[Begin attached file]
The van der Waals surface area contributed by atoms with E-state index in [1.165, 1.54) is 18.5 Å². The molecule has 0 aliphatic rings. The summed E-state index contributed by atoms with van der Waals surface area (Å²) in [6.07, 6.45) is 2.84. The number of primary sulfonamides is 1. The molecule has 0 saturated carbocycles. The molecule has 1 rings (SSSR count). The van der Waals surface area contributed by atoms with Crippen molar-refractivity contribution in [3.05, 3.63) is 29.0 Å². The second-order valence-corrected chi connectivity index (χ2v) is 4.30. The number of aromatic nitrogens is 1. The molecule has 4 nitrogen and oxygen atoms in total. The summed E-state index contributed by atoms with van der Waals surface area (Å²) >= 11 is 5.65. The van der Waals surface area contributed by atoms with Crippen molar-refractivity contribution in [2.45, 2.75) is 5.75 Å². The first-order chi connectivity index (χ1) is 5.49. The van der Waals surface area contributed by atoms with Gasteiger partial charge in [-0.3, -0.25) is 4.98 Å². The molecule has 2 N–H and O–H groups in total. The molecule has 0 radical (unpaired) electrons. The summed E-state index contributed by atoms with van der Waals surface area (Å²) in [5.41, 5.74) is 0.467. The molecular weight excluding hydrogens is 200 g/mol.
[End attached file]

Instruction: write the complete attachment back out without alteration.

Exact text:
The van der Waals surface area contributed by atoms with E-state index in [1.165, 1.54) is 18.5 Å². The molecule has 0 aliphatic rings. The summed E-state index contributed by atoms with van der Waals surface area (Å²) in [6.07, 6.45) is 2.84. The number of primary sulfonamides is 1. The molecule has 0 saturated carbocycles. The molecule has 1 rings (SSSR count). The van der Waals surface area contributed by atoms with Crippen molar-refractivity contribution in [3.05, 3.63) is 29.0 Å². The second-order valence-corrected chi connectivity index (χ2v) is 4.30. The number of aromatic nitrogens is 1. The molecule has 4 nitrogen and oxygen atoms in total. The summed E-state index contributed by atoms with van der Waals surface area (Å²) >= 11 is 5.65. The van der Waals surface area contributed by atoms with Crippen molar-refractivity contribution in [2.45, 2.75) is 5.75 Å². The first-order chi connectivity index (χ1) is 5.49. The van der Waals surface area contributed by atoms with Gasteiger partial charge in [-0.3, -0.25) is 4.98 Å². The molecule has 2 N–H and O–H groups in total. The molecule has 0 radical (unpaired) electrons. The summed E-state index contributed by atoms with van der Waals surface area (Å²) in [5.41, 5.74) is 0.467. The molecular weight excluding hydrogens is 200 g/mol.